Sunday, 25 January 2015

Top 10 of 2014

Today marks the third anniversary of At The Back and as is now tradition, it’s time for my Top 10 films of the last year. As always I choose this date in late January to try and include as many of the year’s awards frontrunners as I can but with UK release dates still lagging behind the US, some will be included next year (if they make the list). This year’s list includes at least one Oscar winner from last year for this very reason.

It’s been over six months since I’ve written a film review on this site and in that time I’ve changed jobs, moved city and bought a dragon. I’ve still been watching as much as I can but missed more important releases in 2014 than I have in several years. For instance I didn’t get to see Gone Girl, a film which is creeping into many lists I’ve read. Other omissions include American Sniper, Two Days, One Night, Ida and Leviathan. A film I did see which I expected would make my list was Foxcatcher. I haven’t been as disappointed by a film since the first Hobbit. For me it lacked tension throughout and couldn’t be saved by some admittedly fantastic performances.

Films which just missed out included the feel good Pride, a terrific David and Goliath struggle in which two unlikely groups join forces in order to battle a much stronger enemy. The Imitation Game featured a stand out central performance from Benedict Cumberbatch and an under told story while The Theory of Everything provided us with what was in my opinion the greatest performance of the year in the form of Eddie Redmayne’s Stephen Hawking. Under the Skin was a dark and chilling film which stayed with me for a long time while Lego documentary Brick by Brick came at the opposite end of the spectrum, giving me perhaps my most fun cinema experience of the entire year.

10. Locke (dir. Steven Knight)
One of the simplest films I saw all year and certainly one of the cheapest, this $2 million movie is set almost entirely within the confines of one car. It follows a single character played superbly by the ever impressive Tom Hardy as he travels along a British motorway one evening. During the journey which is shot in real time, Locke’s life falls apart without the need for crashes, chases or anything else one associates with cars and the movies. Hardy’s subtle performance keeps the audience gripped as his inner turmoil is beautifully restrained within Hardy’s mannered execution.

Saturday, 26 July 2014

Blogathon: 6 Degrees of Separation

It's been some time since I wrote anything film related but a tweet overnight from Shane at Film Actually invited me to participate in a blogathon started by Myfilmviews called 6 Degrees of Separation. The rules are simple. Each participant must connect one actor/actress/director/movie to another actor/actress/director/movie in six connections or less. Have a look at what the previous participants have done.

A Fistful of Films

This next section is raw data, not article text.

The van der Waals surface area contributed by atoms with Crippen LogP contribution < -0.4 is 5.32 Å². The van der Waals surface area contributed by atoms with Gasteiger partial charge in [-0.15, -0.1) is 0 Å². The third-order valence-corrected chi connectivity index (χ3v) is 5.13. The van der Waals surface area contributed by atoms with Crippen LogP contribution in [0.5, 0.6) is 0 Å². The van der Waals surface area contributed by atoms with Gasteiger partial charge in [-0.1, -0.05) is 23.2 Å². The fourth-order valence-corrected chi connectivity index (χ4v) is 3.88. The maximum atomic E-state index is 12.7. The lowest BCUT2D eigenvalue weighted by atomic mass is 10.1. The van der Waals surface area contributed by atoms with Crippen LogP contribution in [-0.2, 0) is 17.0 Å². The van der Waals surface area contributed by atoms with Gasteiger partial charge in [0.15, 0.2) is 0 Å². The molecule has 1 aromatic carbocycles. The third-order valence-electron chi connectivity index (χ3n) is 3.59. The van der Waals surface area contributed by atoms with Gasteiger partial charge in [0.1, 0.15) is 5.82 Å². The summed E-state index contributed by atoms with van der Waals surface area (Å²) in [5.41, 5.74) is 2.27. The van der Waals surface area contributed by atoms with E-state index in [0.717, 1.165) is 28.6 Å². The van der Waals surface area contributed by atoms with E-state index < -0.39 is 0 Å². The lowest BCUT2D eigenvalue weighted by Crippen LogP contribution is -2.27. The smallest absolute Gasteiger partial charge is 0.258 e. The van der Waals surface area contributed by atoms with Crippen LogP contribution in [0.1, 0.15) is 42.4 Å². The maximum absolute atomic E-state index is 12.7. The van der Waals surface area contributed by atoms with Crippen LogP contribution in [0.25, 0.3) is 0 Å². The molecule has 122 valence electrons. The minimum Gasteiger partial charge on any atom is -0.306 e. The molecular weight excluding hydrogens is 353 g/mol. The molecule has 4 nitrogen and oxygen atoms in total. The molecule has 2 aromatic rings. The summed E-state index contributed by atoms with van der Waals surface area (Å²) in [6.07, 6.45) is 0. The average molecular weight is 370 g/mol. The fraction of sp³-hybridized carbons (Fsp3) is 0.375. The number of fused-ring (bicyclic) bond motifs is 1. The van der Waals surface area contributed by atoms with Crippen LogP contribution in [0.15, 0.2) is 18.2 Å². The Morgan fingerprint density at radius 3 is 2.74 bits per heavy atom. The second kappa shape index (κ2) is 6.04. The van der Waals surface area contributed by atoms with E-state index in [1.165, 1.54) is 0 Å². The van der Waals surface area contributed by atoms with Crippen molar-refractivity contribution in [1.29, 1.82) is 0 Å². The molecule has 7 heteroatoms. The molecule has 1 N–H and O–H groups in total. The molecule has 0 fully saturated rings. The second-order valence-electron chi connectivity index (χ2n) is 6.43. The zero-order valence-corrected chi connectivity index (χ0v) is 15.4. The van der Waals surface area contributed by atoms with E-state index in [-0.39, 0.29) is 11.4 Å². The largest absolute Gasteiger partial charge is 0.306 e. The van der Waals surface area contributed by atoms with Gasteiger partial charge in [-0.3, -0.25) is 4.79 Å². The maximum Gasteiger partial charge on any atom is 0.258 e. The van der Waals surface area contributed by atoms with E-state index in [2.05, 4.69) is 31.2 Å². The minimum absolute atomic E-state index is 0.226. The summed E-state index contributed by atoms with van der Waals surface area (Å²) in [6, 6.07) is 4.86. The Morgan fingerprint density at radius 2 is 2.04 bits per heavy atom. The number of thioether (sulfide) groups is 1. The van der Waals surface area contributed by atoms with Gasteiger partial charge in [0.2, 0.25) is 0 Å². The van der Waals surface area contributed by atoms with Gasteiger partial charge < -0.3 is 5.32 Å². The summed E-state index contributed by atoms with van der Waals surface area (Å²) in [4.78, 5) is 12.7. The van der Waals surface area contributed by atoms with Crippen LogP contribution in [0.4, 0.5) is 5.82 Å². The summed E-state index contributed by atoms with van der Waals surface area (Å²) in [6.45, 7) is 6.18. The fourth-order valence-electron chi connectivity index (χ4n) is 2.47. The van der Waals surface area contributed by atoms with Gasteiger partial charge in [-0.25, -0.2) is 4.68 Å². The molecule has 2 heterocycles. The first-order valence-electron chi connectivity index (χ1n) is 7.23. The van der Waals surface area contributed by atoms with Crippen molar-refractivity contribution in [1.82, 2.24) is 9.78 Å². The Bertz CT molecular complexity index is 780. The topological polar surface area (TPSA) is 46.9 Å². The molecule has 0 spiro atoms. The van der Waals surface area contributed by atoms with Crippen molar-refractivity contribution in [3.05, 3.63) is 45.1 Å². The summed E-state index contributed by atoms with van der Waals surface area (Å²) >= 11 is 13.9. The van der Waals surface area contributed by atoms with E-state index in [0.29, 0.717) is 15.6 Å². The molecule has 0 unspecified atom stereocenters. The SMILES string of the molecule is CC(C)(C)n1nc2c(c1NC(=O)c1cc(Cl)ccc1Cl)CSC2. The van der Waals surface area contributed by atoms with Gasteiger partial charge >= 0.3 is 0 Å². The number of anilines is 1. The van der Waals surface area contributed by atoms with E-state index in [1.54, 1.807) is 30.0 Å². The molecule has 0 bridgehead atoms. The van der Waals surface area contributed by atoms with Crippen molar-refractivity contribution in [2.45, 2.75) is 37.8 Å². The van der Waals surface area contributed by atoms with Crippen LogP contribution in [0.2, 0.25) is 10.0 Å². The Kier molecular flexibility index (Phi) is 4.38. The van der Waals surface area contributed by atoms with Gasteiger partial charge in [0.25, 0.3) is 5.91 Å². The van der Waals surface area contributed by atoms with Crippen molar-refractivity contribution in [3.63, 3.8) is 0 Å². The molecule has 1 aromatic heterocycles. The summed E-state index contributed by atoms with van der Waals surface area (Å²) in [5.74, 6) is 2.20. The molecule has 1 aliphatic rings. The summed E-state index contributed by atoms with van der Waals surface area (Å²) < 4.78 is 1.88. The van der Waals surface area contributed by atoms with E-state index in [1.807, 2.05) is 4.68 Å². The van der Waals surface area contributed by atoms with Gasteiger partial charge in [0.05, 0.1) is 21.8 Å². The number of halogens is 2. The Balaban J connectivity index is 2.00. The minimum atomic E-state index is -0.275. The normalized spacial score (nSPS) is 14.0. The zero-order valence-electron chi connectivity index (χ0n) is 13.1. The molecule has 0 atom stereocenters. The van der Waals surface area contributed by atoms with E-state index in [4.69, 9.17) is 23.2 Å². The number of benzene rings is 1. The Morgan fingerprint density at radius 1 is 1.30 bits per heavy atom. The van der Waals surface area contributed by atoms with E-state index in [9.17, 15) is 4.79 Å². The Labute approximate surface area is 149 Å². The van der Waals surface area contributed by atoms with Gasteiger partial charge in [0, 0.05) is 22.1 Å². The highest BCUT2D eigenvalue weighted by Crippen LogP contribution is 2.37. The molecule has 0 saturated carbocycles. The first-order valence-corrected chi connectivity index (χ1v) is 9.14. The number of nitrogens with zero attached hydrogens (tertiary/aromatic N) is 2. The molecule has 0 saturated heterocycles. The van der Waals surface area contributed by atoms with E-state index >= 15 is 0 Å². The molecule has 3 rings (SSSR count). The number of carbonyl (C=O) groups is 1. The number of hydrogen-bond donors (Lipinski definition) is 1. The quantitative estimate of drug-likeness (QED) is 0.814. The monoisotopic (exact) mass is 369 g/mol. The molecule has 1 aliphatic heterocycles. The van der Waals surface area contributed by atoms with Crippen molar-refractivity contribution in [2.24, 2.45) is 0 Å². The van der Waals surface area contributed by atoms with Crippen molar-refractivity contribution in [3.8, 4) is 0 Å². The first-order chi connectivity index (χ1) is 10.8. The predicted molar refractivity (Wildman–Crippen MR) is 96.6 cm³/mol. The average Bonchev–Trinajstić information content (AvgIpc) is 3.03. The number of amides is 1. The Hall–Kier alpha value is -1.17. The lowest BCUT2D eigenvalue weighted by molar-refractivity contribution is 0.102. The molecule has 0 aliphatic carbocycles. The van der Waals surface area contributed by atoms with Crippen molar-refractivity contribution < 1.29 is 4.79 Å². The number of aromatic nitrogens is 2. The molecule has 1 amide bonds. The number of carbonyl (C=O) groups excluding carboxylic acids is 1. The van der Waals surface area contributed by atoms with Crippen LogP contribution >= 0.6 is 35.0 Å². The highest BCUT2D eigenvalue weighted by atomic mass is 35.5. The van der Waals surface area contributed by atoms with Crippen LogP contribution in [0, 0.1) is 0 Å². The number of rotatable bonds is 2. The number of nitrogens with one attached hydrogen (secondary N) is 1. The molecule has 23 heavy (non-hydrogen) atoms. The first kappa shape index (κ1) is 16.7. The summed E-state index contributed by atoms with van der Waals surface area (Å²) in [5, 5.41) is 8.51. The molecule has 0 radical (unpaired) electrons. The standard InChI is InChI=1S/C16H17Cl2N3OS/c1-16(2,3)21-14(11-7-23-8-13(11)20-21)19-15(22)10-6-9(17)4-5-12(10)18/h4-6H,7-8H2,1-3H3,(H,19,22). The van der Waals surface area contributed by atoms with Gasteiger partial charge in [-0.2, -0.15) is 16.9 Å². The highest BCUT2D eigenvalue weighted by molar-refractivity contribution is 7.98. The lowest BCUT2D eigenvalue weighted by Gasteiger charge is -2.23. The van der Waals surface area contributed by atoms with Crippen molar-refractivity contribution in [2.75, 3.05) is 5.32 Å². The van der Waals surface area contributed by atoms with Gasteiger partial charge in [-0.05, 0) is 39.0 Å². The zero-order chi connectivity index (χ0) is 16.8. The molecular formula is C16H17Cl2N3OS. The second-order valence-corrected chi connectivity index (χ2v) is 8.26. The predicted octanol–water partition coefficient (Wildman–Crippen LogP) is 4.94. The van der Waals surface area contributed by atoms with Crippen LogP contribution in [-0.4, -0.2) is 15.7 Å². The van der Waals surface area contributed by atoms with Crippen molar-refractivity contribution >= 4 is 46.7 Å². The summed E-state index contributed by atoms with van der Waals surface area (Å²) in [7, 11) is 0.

Cinematic Corner
And So It Begins
Surrender to the Void
Movies and Songs 365
The Cinematic Spectacle
Film Actually 

Shane presented me the the task of connecting a director synonymous for his fight against racism with a film that is most famous for it - Spike Lee to The Birth of a Nation. So, here it is.

1. In 2002, Spike Lee directed 25th Hour starring Edward Norton.

2. A year earlier Edward Norton appeared in the underrated The Score with Robert De Niro.

3. Robert De Niro starred in Martin Scorsese's 1991 remake of Cape Fear in which Robert Mitchum, who starred in the original, had a small role. 

4. Back in 1955, Robert Mitchum appeared in The Night of the Hunter with Lillian Gish.

5. Lillian Gish was a darling of the silent era and acted in the controversial the Birth of a Nation.

I'm passing the baton to Jason of the excellent Life Vs Film and tasking him with getting from The Birth of a Nation to Daniel Brühl. Good luck.

Thursday, 12 June 2014

Safety Last!

Anyone who knows me or has regularly perused my blog will be well aware that I’m a huge fan of the silent comedy from the 1910s to 1930s. Of course this isn’t entirely true though. My love and knowledge only extends as far as the two behemoths of the era, to Charlie Chaplin and Buster Keaton. Aside from the occasional foray into the likes of Laurel and Hardy and non-Chaplin Keystone, my understanding is limited. For a long time I’ve wanted to get a hold of some of the films of Harold Lloyd, the man who probably came closest to Chaplin and Keaton both then and now. Unfortunately, unlike my two comedy heroes, his oeuvre is harder to come by and much more expensive. I’ve started then with what is in my opinion his best known work; Safety Last! A film famous for its iconic still of Lloyd hanging from a clock face several stories up a skyscraper, I thought I’d start with the obvious and work my way back.

The movie opens very strongly with a set up that seems to suggest that the lead character, named Harold Lloyd, is behind bars and being visited by his sweetheart and a priest. In the background, a hangman’s noose looms. As the camera zooms out though, we learn that he’s merely behind a fence and is in fact awaiting the arrival of a train that will take him to the big city in search of his fortune. Lloyd promises to make good within the year in order that he and his girl (Mildred Davis) can marry. The establishing scene expertly sets up the next sixty-five minutes by introducing us to the characters and their motivations as well as giving us a great sight gag. From then on, the film goes from strength to strength.

Monday, 19 May 2014

The Two Faces of January